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    • By lordpagano
      Hi everyone! I bought an Aeromatic 1912 A1308 watch (have not received it yet) and I was wondering what caliber does it use. By chance I found the attached pictures, I believe it's the same caliber but I found no information on it, only that it may be a Seagull. Can somebody help?
      Thank you!!

    • By Mark
      Join me as I strip down, service and review this Chinese ETA 2892-A2 clone. Seagull ST1812 watch movement. There was a couple of issues to deal with but altogether a fairly impressive movement for the price.
    • By dferrier
      Here is how one guy did it:
       

    • By haratua
      I just got a new Chinese movement (TY2867), and when I push the winder in, the movement won't start. I've manually wind it a few times, pull the winder out and push it back in.
      What could be the issue? Thanks
    • By haratua
      I am struggling to find a way to remove the movement on this large Ingersoll watch from its case. Cannot seem to find any screws that pin the movement to the case. 
       
      Tried to remove the steel spacer, it is un-movable even with pliers.
      Does it mean that that I have to come from the glass? If through the glass, do I pry on the small opening on the bezel (see the second picture attached)?
       
      Appreciate any helps. Thanks.
         
       
       


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    • How are you holding the screw for polishing? Typically it would be held in a tripod tool if going for a flat polish. I would recommend a couple of paper steps before polishing, I typically use 20 micron for serious flattening then 12 micron and go straight from there (after cleaning) to diamond paste, Aluminum is not a good substrate for polishing, the surface oxidizes in minutes and that is as hard as ruby. If you don't want to find or make a tin or zinc plate, thick plexiglass works well. Roughen the surface with a clean file before using.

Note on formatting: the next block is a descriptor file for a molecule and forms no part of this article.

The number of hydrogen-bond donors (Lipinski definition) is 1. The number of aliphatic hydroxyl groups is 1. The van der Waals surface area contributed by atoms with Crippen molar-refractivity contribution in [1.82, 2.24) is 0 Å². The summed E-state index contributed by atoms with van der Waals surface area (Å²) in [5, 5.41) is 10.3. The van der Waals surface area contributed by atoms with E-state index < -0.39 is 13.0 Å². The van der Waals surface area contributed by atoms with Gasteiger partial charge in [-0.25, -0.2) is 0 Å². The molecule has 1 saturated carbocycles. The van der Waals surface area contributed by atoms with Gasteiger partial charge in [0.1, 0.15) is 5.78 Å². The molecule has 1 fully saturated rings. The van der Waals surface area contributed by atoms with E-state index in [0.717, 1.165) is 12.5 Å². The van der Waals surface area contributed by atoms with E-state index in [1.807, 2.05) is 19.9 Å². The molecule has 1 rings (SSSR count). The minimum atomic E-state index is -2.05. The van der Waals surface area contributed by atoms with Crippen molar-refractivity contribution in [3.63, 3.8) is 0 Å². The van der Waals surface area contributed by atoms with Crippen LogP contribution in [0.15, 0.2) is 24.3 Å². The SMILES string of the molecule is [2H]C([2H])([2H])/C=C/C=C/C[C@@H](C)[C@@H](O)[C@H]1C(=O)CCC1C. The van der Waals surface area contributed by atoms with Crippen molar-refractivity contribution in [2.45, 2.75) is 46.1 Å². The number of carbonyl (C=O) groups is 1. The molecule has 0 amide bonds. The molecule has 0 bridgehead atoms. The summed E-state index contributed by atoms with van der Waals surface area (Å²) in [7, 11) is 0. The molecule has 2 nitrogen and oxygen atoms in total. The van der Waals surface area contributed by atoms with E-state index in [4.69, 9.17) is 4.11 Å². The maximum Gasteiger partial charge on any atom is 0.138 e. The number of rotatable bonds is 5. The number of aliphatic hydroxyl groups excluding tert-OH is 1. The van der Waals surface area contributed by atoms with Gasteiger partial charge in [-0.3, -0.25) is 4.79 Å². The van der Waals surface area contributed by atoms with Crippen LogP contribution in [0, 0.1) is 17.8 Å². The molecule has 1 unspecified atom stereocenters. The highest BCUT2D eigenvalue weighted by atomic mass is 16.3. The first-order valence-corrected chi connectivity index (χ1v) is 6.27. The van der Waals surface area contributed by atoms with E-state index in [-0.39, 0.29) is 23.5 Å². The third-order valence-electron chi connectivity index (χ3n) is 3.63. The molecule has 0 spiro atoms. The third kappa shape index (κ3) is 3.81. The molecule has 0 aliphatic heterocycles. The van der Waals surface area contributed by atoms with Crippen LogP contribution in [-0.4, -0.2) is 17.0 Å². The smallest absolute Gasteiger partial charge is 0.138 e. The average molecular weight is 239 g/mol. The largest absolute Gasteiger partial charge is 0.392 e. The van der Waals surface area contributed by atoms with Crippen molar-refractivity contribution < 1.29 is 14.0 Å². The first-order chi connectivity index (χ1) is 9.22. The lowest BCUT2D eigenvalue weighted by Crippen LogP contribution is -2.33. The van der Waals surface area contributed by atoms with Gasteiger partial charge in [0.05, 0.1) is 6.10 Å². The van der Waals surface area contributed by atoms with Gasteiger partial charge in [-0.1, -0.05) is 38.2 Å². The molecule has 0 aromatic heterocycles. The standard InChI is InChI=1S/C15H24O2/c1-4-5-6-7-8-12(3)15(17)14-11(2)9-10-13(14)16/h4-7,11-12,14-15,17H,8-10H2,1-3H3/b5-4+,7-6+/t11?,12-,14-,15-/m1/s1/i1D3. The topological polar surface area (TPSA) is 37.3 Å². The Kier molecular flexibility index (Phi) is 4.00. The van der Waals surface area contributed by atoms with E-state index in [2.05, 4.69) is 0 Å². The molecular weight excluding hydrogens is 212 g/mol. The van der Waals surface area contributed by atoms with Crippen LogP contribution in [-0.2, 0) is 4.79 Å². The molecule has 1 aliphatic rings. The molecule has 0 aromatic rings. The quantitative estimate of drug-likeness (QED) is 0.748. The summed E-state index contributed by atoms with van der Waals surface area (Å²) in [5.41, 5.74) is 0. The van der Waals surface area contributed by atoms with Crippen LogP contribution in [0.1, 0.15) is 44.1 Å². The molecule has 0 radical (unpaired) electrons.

• polishing or restoring screw heads is an art !       with a lathe (or a drill press)  cut the head and then go to "wet and dry" sand paper to 1,000 grit,   you are done.  the slots are a whole different art.     vin  
    • The original application to build the "UK Time Corporation" factory that became Timex Dundee was posted by Timex in January 1946, according to this article. https://www.eveningtelegraph.co.uk/2016/01/29/dundees-timex-new-group-to-archive-stories-of-controversial-factory/ Production began in the early fifties and Timex produced watches and a variety of other hi-tec products there for 47 years. Little remains of the factory complex now, most of that area of Dundee having been "redeveloped" into the usual collection of out of town shopping centers and small industrial units.
    • Doubt that diamond paste will be effective on a filed surface as it will be 'rough' by polished standards.  ! would start with wet&dry papers going down to 2500 grit then go onto the polishing pastes.  Thoroughly clean after every grit/paste size and do on a flat plate.  Dialux bar polishing medium (grey I think for steel) may be better than diamond paste.
    • Quite cool pice of history..
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